Two weeks ago, Obhi wrote to the Rt Hon Dr Sarah Wollaston MP, the Chair of the Commons Health Select Committee, to:
“… urge the Committee to investigate what I consider to be the chronic regulatory
failure which has led to the current dietary advice, the medical guidance to doctors and the
near-exclusive allocation of public research funding to commercial medical research,
without any obligation to publish the results.”
On Sunday, an article in the Sunday Express reported that Dr Wollaston had called for drug companies to release all their trial data on statin medications, saying “I’m concerned there may be side effects that have not been reported. Drug manufacturers should release all their trial data on statins so they are available for scrutiny.” Dr Fiona Godlee, the editor-in-chief of the BMJ, has to be commended for having led the calls for transparency of the research results.
As you may have seen from the You must be nuts! Twitter feed, there have been several other interesting developments over the past two weeks. Over in the US, the draft US Dietary Advice 2015 guidelines are poised to withdraw longstanding warnings about cholesterol. Meanwhile, researchers led by Zoë Harcombe concluded that “Evidence from randomised controlled trials did not support the introduction of dietary fat guidelines in 1977 and 1983“.
Unsurprisingly, NHS Choices, which continues to advise against eating cholesterol and saturated fat, quickly denied that this study was important, adding another web page to those recommended for deletion in Annex 1 of Obhi’s letter. Not even everyone at the NHS is convinced by the NHS Choices guidance, it seems. As part of its 100 days of change campaign, leading to NHS Change Day on 11 March 2015, story 32 revealed that:
“the Community Diabetes Team (Dietitians and Diabetes Specialist Nurses) launched a pilot programme of Low Carb Diet Groups, offering education and support for people with Type 2 Diabetes who wished to follow a healthy low carb diet and have the necessary support with their medication changes.”
Perhaps a clue to the reluctance to change the dietary advice comes from the news last week that researchers guiding the UK Government’s anti-obesity campaign had received hundreds of thousands of pounds of funding from the junk food industry. The BMJ published an editorial asking ‘Big food, big pharma: is science for sale?’. The editorial accompanied a 3-part investigation into Sugar’s web of influence (Part 1, Part 2 & Part 3).
It echoes a 2013 article by the previous editor of the BMJ, Dr Richard Smith: Is the pharmaceutical industry like the mafia? The article was based on his foreword to the book Deadly Medicines and Organised Crime: How Big Pharma Has Corrupted Healthcare by Peter Gøtzsche, the head of the Nordic Cochrane Centre.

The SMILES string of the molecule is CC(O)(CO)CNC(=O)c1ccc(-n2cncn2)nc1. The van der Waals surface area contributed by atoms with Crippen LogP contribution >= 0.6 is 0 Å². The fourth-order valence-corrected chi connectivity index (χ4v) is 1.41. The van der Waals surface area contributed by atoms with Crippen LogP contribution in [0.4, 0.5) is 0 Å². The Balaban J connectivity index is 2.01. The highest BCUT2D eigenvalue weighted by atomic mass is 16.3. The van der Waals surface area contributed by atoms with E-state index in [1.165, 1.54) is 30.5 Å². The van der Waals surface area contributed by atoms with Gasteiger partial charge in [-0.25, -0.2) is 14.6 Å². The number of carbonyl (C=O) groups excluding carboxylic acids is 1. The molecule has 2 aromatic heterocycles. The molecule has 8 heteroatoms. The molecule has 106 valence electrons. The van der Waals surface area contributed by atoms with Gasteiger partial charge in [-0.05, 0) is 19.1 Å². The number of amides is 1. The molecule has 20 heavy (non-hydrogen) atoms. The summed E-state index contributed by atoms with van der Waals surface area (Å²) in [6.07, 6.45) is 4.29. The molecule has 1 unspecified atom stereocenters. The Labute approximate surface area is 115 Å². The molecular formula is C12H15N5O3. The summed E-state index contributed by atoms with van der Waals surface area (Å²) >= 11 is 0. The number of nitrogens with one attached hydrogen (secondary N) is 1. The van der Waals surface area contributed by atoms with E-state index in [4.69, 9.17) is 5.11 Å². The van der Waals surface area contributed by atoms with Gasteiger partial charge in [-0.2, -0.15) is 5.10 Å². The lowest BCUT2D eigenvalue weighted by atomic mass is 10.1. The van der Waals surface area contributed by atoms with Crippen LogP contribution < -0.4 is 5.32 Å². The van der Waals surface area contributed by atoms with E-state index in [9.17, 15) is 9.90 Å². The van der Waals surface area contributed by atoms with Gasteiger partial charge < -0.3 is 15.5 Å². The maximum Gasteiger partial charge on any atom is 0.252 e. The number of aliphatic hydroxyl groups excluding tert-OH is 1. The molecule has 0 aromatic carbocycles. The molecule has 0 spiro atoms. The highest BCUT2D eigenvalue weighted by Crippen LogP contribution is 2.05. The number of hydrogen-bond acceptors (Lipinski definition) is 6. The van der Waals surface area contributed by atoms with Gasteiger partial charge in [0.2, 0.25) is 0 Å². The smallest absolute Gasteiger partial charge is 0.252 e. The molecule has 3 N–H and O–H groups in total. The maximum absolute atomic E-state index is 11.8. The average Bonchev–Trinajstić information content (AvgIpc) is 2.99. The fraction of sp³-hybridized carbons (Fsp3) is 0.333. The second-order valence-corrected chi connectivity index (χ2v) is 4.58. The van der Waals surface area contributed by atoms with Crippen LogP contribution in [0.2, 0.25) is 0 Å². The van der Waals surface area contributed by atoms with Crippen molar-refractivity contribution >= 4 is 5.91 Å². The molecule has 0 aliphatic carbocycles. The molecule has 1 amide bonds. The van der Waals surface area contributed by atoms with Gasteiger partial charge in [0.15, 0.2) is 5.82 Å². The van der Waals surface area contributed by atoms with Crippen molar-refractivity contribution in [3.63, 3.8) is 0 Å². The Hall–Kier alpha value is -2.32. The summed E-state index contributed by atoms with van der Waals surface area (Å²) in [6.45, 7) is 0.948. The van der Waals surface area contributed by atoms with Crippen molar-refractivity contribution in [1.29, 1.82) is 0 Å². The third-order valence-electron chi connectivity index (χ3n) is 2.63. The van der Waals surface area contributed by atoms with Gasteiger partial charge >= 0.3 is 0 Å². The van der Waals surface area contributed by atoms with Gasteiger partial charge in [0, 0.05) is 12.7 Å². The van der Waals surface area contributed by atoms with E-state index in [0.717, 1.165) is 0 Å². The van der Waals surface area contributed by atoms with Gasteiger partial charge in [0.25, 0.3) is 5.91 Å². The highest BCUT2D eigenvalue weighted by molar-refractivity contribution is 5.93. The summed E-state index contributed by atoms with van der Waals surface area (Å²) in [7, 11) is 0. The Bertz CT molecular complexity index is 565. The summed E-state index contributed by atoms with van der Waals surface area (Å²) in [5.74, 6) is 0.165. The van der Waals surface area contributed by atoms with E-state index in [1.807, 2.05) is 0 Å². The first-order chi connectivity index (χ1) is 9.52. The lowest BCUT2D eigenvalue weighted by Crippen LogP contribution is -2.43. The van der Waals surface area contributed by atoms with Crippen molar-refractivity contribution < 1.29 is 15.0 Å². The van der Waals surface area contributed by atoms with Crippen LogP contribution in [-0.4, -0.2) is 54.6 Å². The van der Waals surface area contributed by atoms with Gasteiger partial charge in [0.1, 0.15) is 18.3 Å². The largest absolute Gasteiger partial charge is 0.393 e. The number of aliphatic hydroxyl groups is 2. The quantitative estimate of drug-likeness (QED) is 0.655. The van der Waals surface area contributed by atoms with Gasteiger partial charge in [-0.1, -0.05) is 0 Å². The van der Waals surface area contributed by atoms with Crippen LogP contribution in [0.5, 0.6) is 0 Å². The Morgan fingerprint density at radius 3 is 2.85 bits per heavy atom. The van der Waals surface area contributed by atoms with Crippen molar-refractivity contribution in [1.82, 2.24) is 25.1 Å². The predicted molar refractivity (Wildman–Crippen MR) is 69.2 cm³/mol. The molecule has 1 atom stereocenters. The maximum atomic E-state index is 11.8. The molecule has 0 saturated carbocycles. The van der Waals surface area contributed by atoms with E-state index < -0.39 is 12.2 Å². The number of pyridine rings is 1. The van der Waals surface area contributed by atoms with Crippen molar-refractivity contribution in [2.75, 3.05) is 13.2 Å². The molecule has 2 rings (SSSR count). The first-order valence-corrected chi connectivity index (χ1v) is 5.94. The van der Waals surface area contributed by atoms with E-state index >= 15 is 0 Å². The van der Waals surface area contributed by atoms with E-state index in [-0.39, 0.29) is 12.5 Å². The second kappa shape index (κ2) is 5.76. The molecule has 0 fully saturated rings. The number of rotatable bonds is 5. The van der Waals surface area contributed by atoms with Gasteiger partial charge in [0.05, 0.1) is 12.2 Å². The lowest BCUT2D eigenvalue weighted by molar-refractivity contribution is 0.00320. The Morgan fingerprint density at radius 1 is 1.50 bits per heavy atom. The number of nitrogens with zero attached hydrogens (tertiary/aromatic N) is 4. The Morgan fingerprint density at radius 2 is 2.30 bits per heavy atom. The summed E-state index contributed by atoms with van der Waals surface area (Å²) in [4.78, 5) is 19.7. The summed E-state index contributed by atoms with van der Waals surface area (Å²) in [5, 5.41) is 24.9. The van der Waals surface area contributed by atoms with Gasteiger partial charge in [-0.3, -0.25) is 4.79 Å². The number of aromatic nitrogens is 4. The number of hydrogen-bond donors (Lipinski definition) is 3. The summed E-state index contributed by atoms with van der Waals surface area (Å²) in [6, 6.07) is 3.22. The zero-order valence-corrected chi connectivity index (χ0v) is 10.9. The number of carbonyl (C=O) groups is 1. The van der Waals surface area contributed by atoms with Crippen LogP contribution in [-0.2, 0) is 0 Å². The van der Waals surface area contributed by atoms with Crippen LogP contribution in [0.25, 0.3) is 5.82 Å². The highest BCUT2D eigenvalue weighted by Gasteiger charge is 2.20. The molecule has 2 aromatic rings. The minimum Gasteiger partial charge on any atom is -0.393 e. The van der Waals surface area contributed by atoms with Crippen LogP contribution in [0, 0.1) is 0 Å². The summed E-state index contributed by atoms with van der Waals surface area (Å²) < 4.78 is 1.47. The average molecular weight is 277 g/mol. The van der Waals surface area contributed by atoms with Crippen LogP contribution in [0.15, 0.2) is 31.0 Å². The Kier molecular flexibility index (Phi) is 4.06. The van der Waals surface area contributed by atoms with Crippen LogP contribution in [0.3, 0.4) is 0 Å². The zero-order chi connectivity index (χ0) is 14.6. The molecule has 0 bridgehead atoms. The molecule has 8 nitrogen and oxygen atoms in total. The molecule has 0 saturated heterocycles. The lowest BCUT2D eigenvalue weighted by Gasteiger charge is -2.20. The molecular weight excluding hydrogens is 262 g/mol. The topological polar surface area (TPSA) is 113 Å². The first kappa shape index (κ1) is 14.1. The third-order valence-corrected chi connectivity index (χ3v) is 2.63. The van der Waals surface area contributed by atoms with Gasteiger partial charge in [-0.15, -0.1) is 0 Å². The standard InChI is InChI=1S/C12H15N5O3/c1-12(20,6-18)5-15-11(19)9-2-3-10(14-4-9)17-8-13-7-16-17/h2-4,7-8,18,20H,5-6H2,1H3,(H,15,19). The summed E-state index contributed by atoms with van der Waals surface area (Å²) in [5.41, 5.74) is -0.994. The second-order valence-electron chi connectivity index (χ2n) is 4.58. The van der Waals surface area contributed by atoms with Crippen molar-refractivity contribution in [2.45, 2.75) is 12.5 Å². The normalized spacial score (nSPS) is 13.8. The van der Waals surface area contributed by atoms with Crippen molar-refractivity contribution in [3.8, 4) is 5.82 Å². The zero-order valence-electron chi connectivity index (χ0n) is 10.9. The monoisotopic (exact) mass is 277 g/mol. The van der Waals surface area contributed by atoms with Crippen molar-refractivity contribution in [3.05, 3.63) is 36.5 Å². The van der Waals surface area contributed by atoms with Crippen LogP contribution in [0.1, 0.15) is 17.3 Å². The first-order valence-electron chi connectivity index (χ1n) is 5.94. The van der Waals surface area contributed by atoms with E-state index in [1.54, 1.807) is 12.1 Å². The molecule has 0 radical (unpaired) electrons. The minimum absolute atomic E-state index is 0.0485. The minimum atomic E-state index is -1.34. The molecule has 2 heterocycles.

The BMJ provided an interactive infographic to illustrate the connections between food industry companies/lobbies and members of the Scientific Advisory Committee on Nutrition and the Medical Research Council’s Human Nutrition Research Unit.
This brings us back to the astonishing revelation from Sir Rory Collins that his team would [future tense!] ‘carry out a “challenging” reassessment of the evidence which will include studying all reported side effects. Although the original research looked at the effect of statins on the heart and considered cancer risks it did not examine other side effects.’ Dr Malcolm Kendrick has called for an apology from Sir Rory Collins, who had called on the BMJ to retract two articles critical of statins last year because he claimed they over-stated the adverse effects of statins.
Last year, NICE had recommended extending the scope of statin prescriptions apparently primarily on the basis of assurances from Sir Rory Collins’ team that statins were safe. As mentioned in Obhi’s letter, NICE’s methodology is to carry out a cost-benefit analysis (to “assess whether treatments and ways of managing a condition are good value for money for the NHS“). However, by relying on the recommendations from Sir Rory Collins’ team, NICE’s analysis could not have taken account of the adverse effects of statins.
A more transparent analysis is provided by the NNT (the number needed to treat before 1 patient benefits). Two recent articles in the New York Times highlighted its usefulness: Can this treatment help me? There’s a statistic for that & How to measure a medical treatment’s potential for harm.
For statins, the NNT for patients who do not have heart disease suggests that the harms outweigh the benefits.
We believe the adverse effects of long-term statin medication contributed to the frontotemporal dementia, muscle pains and cataracts of Obhi’s father over at least the past six years. In the light of the news that Sir Rory Collins’ team has yet to explore the adverse effects of statins, it would seem appropriate for NICE to retract all its guidance to doctors recommending statins in primary prevention. Evidently, it has no data to support its positive analysis of statin use.
Thanks to the transparency spotlight of social media, we look forward to a time in the near future when the dietary and medical advice, as well as medical research funding, will be guided exclusively by scientific evidence, rather than by money from commercial interests. We hope You must be nuts! – the business of dementia and Obhi’s letter will contribute to this call.
Meanwhile, we look forward to the world premiere of Statin Nation II in London on 28 February 2015.
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